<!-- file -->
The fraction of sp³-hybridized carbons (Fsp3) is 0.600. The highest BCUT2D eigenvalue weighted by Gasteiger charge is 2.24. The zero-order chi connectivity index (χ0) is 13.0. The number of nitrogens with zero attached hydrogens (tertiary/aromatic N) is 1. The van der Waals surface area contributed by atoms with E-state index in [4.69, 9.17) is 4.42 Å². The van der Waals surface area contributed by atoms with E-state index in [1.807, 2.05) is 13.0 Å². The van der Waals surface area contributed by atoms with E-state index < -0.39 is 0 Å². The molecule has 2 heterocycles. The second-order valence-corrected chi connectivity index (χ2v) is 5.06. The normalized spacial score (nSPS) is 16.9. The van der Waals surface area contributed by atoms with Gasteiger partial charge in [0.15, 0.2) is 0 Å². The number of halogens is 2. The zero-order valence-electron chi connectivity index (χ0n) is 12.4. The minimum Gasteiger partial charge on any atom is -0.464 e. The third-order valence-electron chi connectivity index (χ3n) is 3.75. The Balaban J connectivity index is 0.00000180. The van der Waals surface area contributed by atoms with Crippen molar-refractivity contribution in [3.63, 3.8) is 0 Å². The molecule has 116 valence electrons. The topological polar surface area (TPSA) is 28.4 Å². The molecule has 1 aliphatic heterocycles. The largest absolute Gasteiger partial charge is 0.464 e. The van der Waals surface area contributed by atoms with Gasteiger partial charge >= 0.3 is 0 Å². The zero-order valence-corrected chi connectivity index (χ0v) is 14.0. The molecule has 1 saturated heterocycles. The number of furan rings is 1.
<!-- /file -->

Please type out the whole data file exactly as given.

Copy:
The fraction of sp³-hybridized carbons (Fsp3) is 0.600. The highest BCUT2D eigenvalue weighted by Gasteiger charge is 2.24. The zero-order chi connectivity index (χ0) is 13.0. The number of nitrogens with zero attached hydrogens (tertiary/aromatic N) is 1. The van der Waals surface area contributed by atoms with E-state index in [4.69, 9.17) is 4.42 Å². The van der Waals surface area contributed by atoms with E-state index in [1.807, 2.05) is 13.0 Å². The van der Waals surface area contributed by atoms with E-state index < -0.39 is 0 Å². The molecule has 2 heterocycles. The second-order valence-corrected chi connectivity index (χ2v) is 5.06. The normalized spacial score (nSPS) is 16.9. The van der Waals surface area contributed by atoms with Gasteiger partial charge in [0.15, 0.2) is 0 Å². The number of halogens is 2. The zero-order valence-electron chi connectivity index (χ0n) is 12.4. The minimum Gasteiger partial charge on any atom is -0.464 e. The third-order valence-electron chi connectivity index (χ3n) is 3.75. The Balaban J connectivity index is 0.00000180. The van der Waals surface area contributed by atoms with Crippen molar-refractivity contribution in [3.63, 3.8) is 0 Å². The molecule has 116 valence electrons. The topological polar surface area (TPSA) is 28.4 Å². The molecule has 1 aliphatic heterocycles. The largest absolute Gasteiger partial charge is 0.464 e. The van der Waals surface area contributed by atoms with Gasteiger partial charge >= 0.3 is 0 Å². The zero-order valence-corrected chi connectivity index (χ0v) is 14.0. The molecule has 1 saturated heterocycles. The number of furan rings is 1.